Jeffrey Miller, MD, discusses what is next to come following an analysis of GTB-3550.
Jeffrey Miller, MD, professor of medicine in the Division of Hematology, Oncology, and Transplantation, deputy director of the Masonic Cancer Center, the Roger L. and Lynn C. Headrick Chari in Cancer Therapeutics, and associate scientific director of Molecular and Cellular Therapeutics at the University of Minnesota Medical School, discusses what is next to come following an analysis of GTB-3550.
In a phase 1/2 study (NCT03214666), the safety and efficacy of GTB-3550, a tri-specific killer engager, in high risk hematological malignancies was being evaluated. However, the study was terminated due to the development of GTB-3650.
According to Miller, GTB-3650 is a second-generation TriKE which works by binding to NK cells. The novel molecule is based on camelid single-domain antibody technology and has shown significantly higher potency than GTB-3550 in preclinical models.
0:08 | This second-generation trick nearly binds to NK cells a little bit differently. Binding sequences have the capacity to be from whole antibodies, or single chain of fees, which is, what, GTB-3550 is. We've discovered that if you use a single heavy chain antibody and take that binding sequence, that you can get a camelid binding domain that seems to be tighter, and gives us potency of a drug that is more than 10 to 20 fold better than the GTB-3550 that's currently in the clinic.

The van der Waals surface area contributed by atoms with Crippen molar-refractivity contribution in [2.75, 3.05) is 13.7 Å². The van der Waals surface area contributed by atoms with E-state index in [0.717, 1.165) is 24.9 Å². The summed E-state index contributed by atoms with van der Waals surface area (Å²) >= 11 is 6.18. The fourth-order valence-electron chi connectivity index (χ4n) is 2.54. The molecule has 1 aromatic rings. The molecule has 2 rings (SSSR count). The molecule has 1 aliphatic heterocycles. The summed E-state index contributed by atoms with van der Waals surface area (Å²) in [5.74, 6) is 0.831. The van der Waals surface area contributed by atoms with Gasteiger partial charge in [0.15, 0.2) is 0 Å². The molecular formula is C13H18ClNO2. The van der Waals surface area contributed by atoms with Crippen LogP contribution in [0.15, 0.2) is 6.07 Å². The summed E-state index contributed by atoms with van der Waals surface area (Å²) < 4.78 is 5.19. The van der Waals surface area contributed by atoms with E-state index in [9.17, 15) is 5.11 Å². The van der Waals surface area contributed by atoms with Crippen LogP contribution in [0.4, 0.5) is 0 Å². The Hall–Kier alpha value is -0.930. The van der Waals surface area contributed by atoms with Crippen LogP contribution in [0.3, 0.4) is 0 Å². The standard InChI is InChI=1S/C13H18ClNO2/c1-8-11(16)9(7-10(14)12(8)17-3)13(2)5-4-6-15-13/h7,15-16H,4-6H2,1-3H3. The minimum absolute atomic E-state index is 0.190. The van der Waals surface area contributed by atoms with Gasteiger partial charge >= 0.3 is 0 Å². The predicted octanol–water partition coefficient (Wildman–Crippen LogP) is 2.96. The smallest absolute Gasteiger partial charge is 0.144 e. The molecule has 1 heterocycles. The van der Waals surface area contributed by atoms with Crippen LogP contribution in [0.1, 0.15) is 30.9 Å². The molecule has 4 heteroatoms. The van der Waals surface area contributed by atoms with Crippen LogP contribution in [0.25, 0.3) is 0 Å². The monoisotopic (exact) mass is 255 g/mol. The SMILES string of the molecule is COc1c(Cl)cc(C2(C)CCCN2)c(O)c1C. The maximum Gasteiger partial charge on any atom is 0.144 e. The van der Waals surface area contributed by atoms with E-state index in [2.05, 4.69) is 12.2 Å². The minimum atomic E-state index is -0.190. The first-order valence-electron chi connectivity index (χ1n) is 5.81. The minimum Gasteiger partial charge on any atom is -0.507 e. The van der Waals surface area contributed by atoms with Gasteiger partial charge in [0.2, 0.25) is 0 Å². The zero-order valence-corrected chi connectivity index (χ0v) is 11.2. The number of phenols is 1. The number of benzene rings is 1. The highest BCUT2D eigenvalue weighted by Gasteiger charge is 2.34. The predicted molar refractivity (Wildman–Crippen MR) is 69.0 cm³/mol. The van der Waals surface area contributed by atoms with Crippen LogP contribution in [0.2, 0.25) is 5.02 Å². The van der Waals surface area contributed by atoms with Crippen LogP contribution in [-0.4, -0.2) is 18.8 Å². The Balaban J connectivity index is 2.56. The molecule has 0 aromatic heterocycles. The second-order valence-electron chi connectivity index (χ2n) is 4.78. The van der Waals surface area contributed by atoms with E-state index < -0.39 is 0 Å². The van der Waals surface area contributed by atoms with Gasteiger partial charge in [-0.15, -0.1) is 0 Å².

1:18 | I think the decision we're trying to make now is how far to go with GTB-3550. I think that at least from the academic perspective, one should go with where their data is. I've been advocating for a plan to continue on with these studies, but then go to the better druggable compound that has better binding activity. I think we're in the process of going through those logistics, obviously talking to the FDA, and trying to weigh all those decisions before we figure if we're going to really go to the initial targeted dose, or whether we're going to try to keep that as proof of concept, and then move on with the better concept that we think will have a better clinical activity.